Halfway through Michael Kiwanuka’s gig something great happens: his guitar stops working. I had just been thinking about leaving early. His award-winning mix of ballads and funk tunes just weren’t doing it for me, but this malfunction proved to be a turning point for both of us…
Londoner Kiwanuka has adopted the stylings of the 70’s civil rights movement to highlight the current state of racial politics. These include opening the gig with an audio collage of political soundbites, an eleven-piece soul band complete with brass section, three female backing singers and Kiwanuka himself, channeling Curtis Mayfield with an Afro and Amish beard. It’s a potent mix embodied by his 2016 single Black Man in a White World.
But a band this size needs to be as tight as a gnat’s chuff to avoid melting into an audio soup and, for the first half of the gig, they weren’t nailing it: the Hammond organ was drowned by the brass and the (criminally underused) backing singers were lost behind the guitar effects. This might have been okay had the venue not been fully-seated, thus suppressing the impulse to dance amongst all but the most eager fans. Under those conditions seven minute funk workouts are a little tiresome.
Then, eight songs in, two things happened: first, the brass section filed off stage for a rest, and then Kiwanuka’s guitar failed. There was a delay while the guitar tech tried to fix the problem, during which the quietly affable Kiwanuka apologised for not knowing any jokes. After five minutes of fumbling and failing, (and a gentle heckle: “…try turning it off and on again!”). Kiwanuka simply decided to bypass his effects pedals and plug straight into his vintage amp.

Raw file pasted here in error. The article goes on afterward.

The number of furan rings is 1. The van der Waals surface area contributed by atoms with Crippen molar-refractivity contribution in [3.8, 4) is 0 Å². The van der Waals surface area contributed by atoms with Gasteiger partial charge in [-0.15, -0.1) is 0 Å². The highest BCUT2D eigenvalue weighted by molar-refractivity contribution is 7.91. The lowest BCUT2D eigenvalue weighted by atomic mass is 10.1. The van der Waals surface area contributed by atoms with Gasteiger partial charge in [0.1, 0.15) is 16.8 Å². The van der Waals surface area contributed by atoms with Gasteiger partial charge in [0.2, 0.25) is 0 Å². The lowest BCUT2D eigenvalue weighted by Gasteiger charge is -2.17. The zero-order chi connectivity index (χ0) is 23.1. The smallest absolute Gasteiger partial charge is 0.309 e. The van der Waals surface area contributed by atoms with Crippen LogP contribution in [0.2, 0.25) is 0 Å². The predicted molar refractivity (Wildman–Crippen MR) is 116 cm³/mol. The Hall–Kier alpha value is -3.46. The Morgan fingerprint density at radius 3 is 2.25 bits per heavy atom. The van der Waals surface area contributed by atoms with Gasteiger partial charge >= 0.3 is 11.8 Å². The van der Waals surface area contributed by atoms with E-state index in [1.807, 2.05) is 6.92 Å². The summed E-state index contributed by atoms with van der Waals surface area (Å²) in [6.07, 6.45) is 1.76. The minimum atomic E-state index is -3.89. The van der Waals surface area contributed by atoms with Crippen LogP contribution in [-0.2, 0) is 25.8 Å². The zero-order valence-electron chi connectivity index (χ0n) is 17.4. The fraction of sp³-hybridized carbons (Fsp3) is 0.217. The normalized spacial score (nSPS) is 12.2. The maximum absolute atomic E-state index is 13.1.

Suddenly it all worked: perhaps to compensate for the delay, the band attacked the last half of the gig. The sound was cleaner, the instruments clearly separated and the backing vocals shone through, reinforcing Kiwanuka’s own smokey voice and there were three or four blistering guitar solos from the guitarist. It was a band transformed. The main set ended with a brilliant piece of theatre, when one by one the band members simply stopped playing and slowly walked off stage, leaving the Hammond player to carry the tune alone before he too stopped. It was simple and beautiful.
Whatever they had gained by then was lost in the wings. Returning for the inevitable encore they were back to their original form. They had turned it on and off again.
For more on Michael Kiwanuka and the remainder of his tour click here.